Thinking and talking about rugby every day for 50+ years
2 January 2016
Starting off 2016's favourite photo section with a cricket pic instead of rugby? Why not? It's my website! But read on with the slight rugby connection!
In November 2015, just after the end of the 2015 Rugby World Cup my wife and I took a trip to Adelaide to watch the first-ever day/night cricket test.
And it was money well spent!
We loved the game between New Zealand and Australia and its three-day excitement (and also the two days of wine touring South Australia which therefore followed!)
I took my camera to the ground and pointed it at the (historic?) moment when Brendan McCullum packed in seven slips (or four slips and three gulleys) as his NZ team pressed ever aggressively for late wickets to fall by the Aussies on the third night.
The wickets didn't tumble and Australia won - but I think the photo has merit. The seven slips were only in place for about 3 balls.
There was a slight rugby connection for me at the famous Adelaide Oval. For about five years I was part of the broadcast team which commentated sevens there on the IRB tour. But on those occasions I was dumb and numb. Each year the media had, as their working room, the Australian cricket team's dressing room. Around the hallowed walls were honours boards with great cricketing name's achievements listed (including D.G.Bradman's many times)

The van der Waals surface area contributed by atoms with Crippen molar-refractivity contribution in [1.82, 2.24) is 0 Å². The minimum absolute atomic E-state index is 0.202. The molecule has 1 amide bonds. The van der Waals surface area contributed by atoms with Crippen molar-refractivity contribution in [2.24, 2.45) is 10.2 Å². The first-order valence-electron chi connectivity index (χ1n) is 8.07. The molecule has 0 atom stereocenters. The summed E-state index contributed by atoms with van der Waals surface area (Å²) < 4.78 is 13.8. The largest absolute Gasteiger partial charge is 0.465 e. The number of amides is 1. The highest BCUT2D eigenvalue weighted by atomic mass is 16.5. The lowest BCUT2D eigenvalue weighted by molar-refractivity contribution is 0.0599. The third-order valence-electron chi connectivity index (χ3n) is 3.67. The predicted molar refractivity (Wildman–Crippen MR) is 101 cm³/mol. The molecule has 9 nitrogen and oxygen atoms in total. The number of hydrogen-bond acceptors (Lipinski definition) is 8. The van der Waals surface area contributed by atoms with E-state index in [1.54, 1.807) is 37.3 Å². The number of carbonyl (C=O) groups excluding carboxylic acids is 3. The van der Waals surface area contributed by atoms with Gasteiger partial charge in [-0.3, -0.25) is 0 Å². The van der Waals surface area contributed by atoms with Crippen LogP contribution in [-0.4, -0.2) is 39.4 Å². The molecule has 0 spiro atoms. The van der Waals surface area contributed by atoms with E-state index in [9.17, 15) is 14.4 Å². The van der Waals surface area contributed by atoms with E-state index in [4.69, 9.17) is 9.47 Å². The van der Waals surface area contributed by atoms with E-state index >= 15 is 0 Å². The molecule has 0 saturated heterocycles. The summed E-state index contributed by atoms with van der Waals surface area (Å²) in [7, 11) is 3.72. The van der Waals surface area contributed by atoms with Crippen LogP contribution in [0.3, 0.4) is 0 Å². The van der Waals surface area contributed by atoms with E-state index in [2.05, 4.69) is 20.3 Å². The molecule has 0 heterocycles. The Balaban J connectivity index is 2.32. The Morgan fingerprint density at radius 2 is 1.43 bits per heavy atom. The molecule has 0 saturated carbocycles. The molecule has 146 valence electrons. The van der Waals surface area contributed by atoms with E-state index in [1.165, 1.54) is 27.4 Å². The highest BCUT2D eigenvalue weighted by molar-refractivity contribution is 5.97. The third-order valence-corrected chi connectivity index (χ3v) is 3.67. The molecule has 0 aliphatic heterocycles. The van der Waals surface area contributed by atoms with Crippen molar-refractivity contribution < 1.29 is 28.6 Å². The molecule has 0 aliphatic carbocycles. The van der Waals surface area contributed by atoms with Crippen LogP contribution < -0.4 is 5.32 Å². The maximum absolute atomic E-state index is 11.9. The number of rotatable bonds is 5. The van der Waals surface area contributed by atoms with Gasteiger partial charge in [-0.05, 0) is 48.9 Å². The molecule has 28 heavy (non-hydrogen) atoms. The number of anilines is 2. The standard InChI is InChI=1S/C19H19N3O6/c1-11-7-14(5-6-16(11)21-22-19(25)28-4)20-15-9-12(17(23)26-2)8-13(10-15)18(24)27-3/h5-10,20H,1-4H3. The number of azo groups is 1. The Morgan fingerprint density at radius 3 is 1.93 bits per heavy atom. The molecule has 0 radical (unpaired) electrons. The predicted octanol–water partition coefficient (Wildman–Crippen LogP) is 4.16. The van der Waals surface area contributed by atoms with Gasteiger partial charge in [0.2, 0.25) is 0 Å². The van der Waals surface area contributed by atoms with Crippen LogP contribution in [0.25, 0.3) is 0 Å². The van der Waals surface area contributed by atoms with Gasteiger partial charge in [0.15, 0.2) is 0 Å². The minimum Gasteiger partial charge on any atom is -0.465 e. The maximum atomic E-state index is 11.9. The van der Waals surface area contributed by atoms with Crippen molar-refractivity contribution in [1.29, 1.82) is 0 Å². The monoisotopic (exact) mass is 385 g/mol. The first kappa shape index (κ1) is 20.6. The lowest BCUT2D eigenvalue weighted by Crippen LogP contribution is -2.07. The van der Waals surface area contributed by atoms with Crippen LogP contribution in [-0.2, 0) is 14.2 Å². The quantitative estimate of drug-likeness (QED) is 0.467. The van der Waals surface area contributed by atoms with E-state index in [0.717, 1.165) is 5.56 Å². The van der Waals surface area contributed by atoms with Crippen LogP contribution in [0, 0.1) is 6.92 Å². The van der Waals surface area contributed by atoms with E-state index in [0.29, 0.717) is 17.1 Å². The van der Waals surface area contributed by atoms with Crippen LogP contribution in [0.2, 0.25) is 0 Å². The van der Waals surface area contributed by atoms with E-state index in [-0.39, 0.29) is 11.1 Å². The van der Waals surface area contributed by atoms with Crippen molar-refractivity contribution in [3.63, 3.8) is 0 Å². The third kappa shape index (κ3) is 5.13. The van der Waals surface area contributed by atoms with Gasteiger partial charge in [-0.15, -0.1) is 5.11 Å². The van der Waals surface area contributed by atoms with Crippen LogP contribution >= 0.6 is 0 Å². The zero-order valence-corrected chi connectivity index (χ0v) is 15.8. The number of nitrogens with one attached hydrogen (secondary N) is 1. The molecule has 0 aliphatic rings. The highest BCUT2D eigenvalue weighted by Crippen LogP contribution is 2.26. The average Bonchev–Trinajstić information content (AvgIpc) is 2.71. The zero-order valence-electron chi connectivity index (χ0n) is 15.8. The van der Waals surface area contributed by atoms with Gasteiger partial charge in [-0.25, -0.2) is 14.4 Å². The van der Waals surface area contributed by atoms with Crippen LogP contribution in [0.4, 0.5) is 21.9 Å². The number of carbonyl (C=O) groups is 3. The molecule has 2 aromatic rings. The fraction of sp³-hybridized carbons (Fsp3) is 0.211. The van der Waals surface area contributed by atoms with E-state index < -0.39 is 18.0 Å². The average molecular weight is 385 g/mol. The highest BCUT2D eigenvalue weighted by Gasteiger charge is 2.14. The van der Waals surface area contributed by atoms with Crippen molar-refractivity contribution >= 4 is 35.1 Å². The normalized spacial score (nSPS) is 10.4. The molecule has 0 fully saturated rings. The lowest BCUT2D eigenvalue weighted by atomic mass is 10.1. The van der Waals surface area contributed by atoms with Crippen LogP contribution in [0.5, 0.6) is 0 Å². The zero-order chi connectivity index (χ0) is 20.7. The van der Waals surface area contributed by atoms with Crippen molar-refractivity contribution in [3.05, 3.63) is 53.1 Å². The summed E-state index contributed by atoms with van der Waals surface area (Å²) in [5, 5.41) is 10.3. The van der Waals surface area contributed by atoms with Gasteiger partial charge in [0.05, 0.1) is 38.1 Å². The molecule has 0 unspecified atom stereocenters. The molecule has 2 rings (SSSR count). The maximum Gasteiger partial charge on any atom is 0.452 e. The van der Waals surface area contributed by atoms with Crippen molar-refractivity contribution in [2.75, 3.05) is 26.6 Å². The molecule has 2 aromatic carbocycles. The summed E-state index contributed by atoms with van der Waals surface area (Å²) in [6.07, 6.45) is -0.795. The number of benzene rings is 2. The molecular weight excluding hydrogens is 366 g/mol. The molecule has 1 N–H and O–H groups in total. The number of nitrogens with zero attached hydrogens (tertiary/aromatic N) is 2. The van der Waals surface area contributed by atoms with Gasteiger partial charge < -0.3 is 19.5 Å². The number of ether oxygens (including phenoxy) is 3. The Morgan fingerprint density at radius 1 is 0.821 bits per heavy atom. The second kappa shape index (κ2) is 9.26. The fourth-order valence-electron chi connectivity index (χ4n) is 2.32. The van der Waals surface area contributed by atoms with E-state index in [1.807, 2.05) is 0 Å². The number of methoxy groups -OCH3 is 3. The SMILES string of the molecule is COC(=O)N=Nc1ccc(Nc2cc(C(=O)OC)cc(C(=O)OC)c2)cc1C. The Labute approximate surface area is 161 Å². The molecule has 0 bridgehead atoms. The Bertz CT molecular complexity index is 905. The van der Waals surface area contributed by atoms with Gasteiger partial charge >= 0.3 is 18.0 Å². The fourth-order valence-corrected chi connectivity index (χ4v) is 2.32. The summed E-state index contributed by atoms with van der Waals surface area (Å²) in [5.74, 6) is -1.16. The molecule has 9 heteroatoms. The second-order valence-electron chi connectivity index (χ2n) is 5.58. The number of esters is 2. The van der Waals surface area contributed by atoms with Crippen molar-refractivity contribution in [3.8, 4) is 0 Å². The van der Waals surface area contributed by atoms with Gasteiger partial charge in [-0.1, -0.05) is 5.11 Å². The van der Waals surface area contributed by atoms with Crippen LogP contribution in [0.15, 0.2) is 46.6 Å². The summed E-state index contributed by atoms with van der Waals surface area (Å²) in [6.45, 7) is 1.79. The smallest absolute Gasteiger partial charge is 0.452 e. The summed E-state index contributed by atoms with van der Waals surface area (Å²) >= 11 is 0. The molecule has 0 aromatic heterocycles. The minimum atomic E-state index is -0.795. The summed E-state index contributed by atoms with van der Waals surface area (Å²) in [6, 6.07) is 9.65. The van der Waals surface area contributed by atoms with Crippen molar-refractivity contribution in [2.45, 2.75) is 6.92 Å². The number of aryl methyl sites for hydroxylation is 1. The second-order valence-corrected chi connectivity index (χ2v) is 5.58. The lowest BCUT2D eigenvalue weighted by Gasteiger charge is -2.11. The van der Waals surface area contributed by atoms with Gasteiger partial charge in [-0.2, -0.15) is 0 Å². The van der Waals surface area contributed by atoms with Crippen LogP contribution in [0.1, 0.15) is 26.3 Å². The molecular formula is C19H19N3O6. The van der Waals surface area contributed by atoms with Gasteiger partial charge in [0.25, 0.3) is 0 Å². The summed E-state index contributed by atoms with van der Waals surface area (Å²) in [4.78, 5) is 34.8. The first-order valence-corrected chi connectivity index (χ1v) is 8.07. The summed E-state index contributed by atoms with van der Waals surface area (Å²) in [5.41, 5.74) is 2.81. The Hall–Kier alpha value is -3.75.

But in those five years did I take one photograph to possibly include here?
No - not one!
A dramatic day & a tough match but a 15-12 South Africa win over the All Blacks. Their captain Francois Pienaar received the World Cup from his President Nelson Mandela.
The annual matches played between England, Ireland, Scotland, Wales and France were known as the Five Nations championship, or the International rugby championship from 1883 to 2000. When Italy joined in 2000 it was logical that the title for the showpiece to be generally known as The Six Nations Championship.
Ii is not widely known that in fact for over 100 years there was no such official tournament by name. The matches played were merely the annual fixtures between the British, Irish and French countries and it was only the media and fans who awarded a ‘Championship’ at the end of the season. There was no official trophy or title at stake. In 1992 official recognition came for the tournament and a trophy was awarded.
Terry Godwin, who wrote a book in 1984 on the international championship’s first 100 years, could find no definite date when public reference to a ‘championship’ was first made. Godwin believed it was near 1893 or 1894, some 10 years after annual matches had begun involving all four British and Irish teams. In the years that followed, only random mention was made to the ‘championship’ winners or ‘wooden spoon’ winners each year. And even when France was added to the list of annual fixtures for the four ‘home’ teams, it was left off published championship tables until after World War I.
The tournament has encouraged its own terminology. A ‘Grand Slam’ is the winning against all five other teams in the same season. A ‘Triple Crown’ refers to British teams winning against the other three home country teams. France or Italy cannot win a Triple Crown.
Two of Ireland's most famous players were known as Jackie Kyle and Willie-John McBride; what were the two 'proper' Christian names each man had?